When le5839le5839 and lele plants with a similar genetic background (F6 segregates descended from a single F4 plant from cross NGB463 x NGB5839) were grown in 8 h and 24 h photoperiods, the internodes of both genotypes were longer in 24 h (8 h natural light plus 16 h incandescent light) than in 8 h (Table 2), in accordance with previous results (e.g. 8, 11). However, the response shown by le5839le5839 plants (a 51 % increase) was greater than that of lele plants (a 35% increase, Table 2). There was no evidence that this difference was due to factors other than the genotype at the le locus. For example, the flowering behaviour of both le5839le5839 and lele plants was similar. Both groups initiated flowers at nodes 6-8 in both photoperiods and in the 24 h photoperiod flower development ensued either at the node of initiation or at one node higher. In the 8 h photoperiod substantial flower abortion occurred, but to a similar extent in both genotypes. (The flowering genotype of these plants therefore appears to be lfalfa EE SnSn DneDne, see 7).


In cross NGB463 (vv lele) x NGB5839 (VV le5839le5839), V le58399- segregates, on average, possessed longer internodes than did vv lele segregates. In NGB5839, GA1 levels were not reduced to the same extent as in lele lines (compared with isogenic LeLe lines; 11,14).

Table 3. Effect of segregation for the le5839/le pair of alleles on the number of seeds per plant in the F5 and F6 generations of cross NGB463 x NGB5839. The data are shown as mean SE with n in parentheses.






28.47 0.78 (30)

23.55 0.60 (33)


18.53 0.36 (59)

15.63 0.41 (19)

Considered together, these results strongly suggest that allele le5839 imposes a less severe block on GA1 biosynthesis than does le. Clearly le5839 is a different allele from le and the designation le5839 should remain to indicate this. On the basis of measurements of true-breeding le5839le5839 and lele F6 families (descended from a single F4 plant) allele le5839 increases stem length between nodes 6 and 9 by ca. 40% in an 18 h photoperiod, compared with lele plants. The paradoxial aspect of the present and previous work is that NGB463 (lele) possesses much longer internodes than NGB5839 (le5839le5839) (Table 1). Clearly the two pure lines differ with respect to other loci which affect internode length (e.g. possibly at the Cry locus). The presence of lfa in NGB463 would most likely also result in longer internodes. However, this cannot alone explain the stature of NGB463, since this line was considerably taller than lfalfa lele (and lfalfa le5839-) segregates in F2-F6 (data not shown).

The existence of at least one proven recombinant (genotype le5839 le vv; phenotype long internodes, sugar pods) in cross NGB463 x NGB5839 strongly indicates that the short stature of vv plants in F2 to F6 of this cross is not due to a pleiotropic effect of v. This is confirmed by the lack of effect on internode length of segregation for V/v in cross NGB463 x Dippes Gelbe Viktoria, which, furthermore, is consistent with the presumption that both NGB463 and Dippes Gelbe Viktoria possess the "normal" le allele.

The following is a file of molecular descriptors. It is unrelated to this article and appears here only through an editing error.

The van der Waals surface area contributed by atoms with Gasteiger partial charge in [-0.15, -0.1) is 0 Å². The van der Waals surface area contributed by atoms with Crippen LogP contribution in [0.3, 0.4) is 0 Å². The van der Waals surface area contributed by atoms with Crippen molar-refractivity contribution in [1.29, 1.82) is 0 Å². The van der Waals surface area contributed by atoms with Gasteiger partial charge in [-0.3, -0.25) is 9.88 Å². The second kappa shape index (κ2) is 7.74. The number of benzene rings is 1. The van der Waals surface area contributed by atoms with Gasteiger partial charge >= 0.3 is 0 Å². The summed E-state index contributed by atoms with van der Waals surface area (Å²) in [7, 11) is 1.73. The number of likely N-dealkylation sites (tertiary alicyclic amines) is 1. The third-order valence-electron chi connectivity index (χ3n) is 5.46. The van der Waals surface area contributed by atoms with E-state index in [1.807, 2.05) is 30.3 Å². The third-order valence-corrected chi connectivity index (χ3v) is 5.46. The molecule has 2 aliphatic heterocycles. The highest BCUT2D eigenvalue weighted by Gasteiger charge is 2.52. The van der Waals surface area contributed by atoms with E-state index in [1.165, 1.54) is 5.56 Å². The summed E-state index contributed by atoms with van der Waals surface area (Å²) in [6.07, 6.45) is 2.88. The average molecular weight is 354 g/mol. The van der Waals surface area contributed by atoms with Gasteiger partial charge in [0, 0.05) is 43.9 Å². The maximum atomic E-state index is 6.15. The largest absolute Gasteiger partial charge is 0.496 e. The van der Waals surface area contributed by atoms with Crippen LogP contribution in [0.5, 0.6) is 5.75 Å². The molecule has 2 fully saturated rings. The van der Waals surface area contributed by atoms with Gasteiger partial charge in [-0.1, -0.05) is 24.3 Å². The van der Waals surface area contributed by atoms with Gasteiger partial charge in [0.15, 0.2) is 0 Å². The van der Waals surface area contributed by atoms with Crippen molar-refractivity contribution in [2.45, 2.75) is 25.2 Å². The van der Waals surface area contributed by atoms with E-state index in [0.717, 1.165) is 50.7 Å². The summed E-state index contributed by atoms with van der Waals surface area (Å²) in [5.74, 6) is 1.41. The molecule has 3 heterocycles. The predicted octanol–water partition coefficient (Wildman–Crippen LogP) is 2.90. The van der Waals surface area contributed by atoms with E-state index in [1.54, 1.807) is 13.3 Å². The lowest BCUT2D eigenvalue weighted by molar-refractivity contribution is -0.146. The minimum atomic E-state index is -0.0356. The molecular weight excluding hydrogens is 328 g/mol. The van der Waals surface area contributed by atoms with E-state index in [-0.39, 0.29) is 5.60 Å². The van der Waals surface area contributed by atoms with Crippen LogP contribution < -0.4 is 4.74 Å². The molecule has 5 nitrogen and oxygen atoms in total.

The identification of allele le5839 increases to four the number of alleles at the le locus (in order of increasing length, led, le, le5839 and Le, see 12). It seems possible that allele le5839 may be of some agronomic value since it has the effect of increasing internode length compared with le. In this context it is of interest that in the F5 and F6 generations of cross NGB463 x NGB5839 (on a lfalfa EE SnSn DneDne genetic background in an 18 h photoperiod, see 9), le5839- plants produced ca. 20% more seeds than did lele plants (P < 0.001; Table 3). However, this effect cannot for certain be attributed to the difference at the le locus since the plants also differed at the v locus.

It is well known that in pea internode elongation is enhanced by photoperiod extensions with incandescent or far-red-rich light (3, 8, 11, 15). It has also been shown (3, 11) that line NGB5839 (le5839le5839) responds to such extensions to a lesser extent than does its tall (LeLe) progenitor, Torsdag. In contrast, some le dwarf lines or selections are at least as responsive as Torsdag (Table 1 from 8; Torsdag = L107). However, in the present study le5839le5839 plants responded to an incandescent photoperiod extension to a greater extent than did lele plants (Table 2). Therefore the difference in responsiveness between NGB5839 and le lines referred to above is probably attributable to differences in genetic background. The results shown in Table 2 support the suggestion (3) that on a constant genetic background the response to an incandescent (or far-red-rich) photoperiod extension decreases as the severity of the genetic block in GA1 biosynthesis increases (see also 11).

Acknowledgement. We thank the Australian Research Council for financial support.

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  2. Ingram, T.J., J.B. Reid and J. MacMillan. 1986. Planta 168:414-420.

  3. Jolly, C.J., J.B. Reid and J.J. Ross. 1987. Physiol. Plant. 69:489-498.

  4. Lamprecht, H. 1948. Agri Hort. Genet. 6:10-48.

  5. Mendel, G. 1866. Verhand. Natrf. Ver. Brunn 4:3-47. (Reprinted 1951 in J. of
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  6. Murfet, I.C. 1975. Heredity 35:85-98.

  7. Murfet, I.C. 1985. In Handbook of Flowering, Vol. IV. Ed. A.H. Halevy,
    CRC Press, Boca Raton, pp. 97-126.

  8. Murfet, I.C. 1988. Ann. Bot. 61:331-345.

  9. Murfet, I.C. 1990. PNL 22:78-86.

  10. Rasmusson, J. 1927. Hereditas 10:1-150.

  11. Reid, J.B., O. Hasan and JJ. Ross. 1990 J Plant Physiol. 137:46-52.

  12. Ross, JJ. and J.B. Reid. 1987. Ann. Boi. 59:107-109.

  13. Ross, J.J., J.B. Reid, P. Gaskin and J. MacMillan. 1989. Physiol. Plant.

  14. Ross, J.J., J.B. Reid and U.S. Dungey. 1991. Planta (in press).

  15. Wellensiek, S. J. 1973. Scientia Hort. 1:77-83.

  16. White, O.E. 1917. Proc. Amer. Phil. Soc. 56:487-589.